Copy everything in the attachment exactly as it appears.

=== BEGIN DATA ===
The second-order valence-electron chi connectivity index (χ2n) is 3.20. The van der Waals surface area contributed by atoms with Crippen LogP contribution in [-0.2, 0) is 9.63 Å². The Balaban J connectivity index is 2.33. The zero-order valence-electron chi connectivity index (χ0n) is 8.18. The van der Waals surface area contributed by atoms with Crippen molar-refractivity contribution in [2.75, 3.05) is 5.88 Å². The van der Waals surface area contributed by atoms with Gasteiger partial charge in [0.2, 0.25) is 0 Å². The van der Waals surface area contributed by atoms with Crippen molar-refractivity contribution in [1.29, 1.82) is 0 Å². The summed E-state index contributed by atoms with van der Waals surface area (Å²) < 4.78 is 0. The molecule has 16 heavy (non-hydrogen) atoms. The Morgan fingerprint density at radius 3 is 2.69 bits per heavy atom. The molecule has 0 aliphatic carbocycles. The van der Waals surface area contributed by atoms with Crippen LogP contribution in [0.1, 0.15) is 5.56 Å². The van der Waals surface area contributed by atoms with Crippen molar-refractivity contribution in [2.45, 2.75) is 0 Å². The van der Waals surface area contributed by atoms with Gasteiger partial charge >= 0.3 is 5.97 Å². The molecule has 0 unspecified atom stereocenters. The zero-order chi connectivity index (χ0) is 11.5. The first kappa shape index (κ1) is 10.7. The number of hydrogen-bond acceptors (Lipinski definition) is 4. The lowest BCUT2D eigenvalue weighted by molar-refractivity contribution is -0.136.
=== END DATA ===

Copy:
The second-order valence-electron chi connectivity index (χ2n) is 3.20. The van der Waals surface area contributed by atoms with Crippen LogP contribution in [-0.2, 0) is 9.63 Å². The Balaban J connectivity index is 2.33. The zero-order valence-electron chi connectivity index (χ0n) is 8.18. The van der Waals surface area contributed by atoms with Crippen molar-refractivity contribution in [2.75, 3.05) is 5.88 Å². The van der Waals surface area contributed by atoms with Gasteiger partial charge in [0.2, 0.25) is 0 Å². The van der Waals surface area contributed by atoms with Crippen molar-refractivity contribution in [1.29, 1.82) is 0 Å². The summed E-state index contributed by atoms with van der Waals surface area (Å²) < 4.78 is 0. The molecule has 16 heavy (non-hydrogen) atoms. The Morgan fingerprint density at radius 3 is 2.69 bits per heavy atom. The molecule has 0 aliphatic carbocycles. The van der Waals surface area contributed by atoms with Crippen LogP contribution in [0.1, 0.15) is 5.56 Å². The van der Waals surface area contributed by atoms with Crippen molar-refractivity contribution in [2.45, 2.75) is 0 Å². The van der Waals surface area contributed by atoms with Gasteiger partial charge >= 0.3 is 5.97 Å². The molecule has 0 unspecified atom stereocenters. The zero-order chi connectivity index (χ0) is 11.5. The first kappa shape index (κ1) is 10.7. The number of hydrogen-bond acceptors (Lipinski definition) is 4. The lowest BCUT2D eigenvalue weighted by molar-refractivity contribution is -0.136.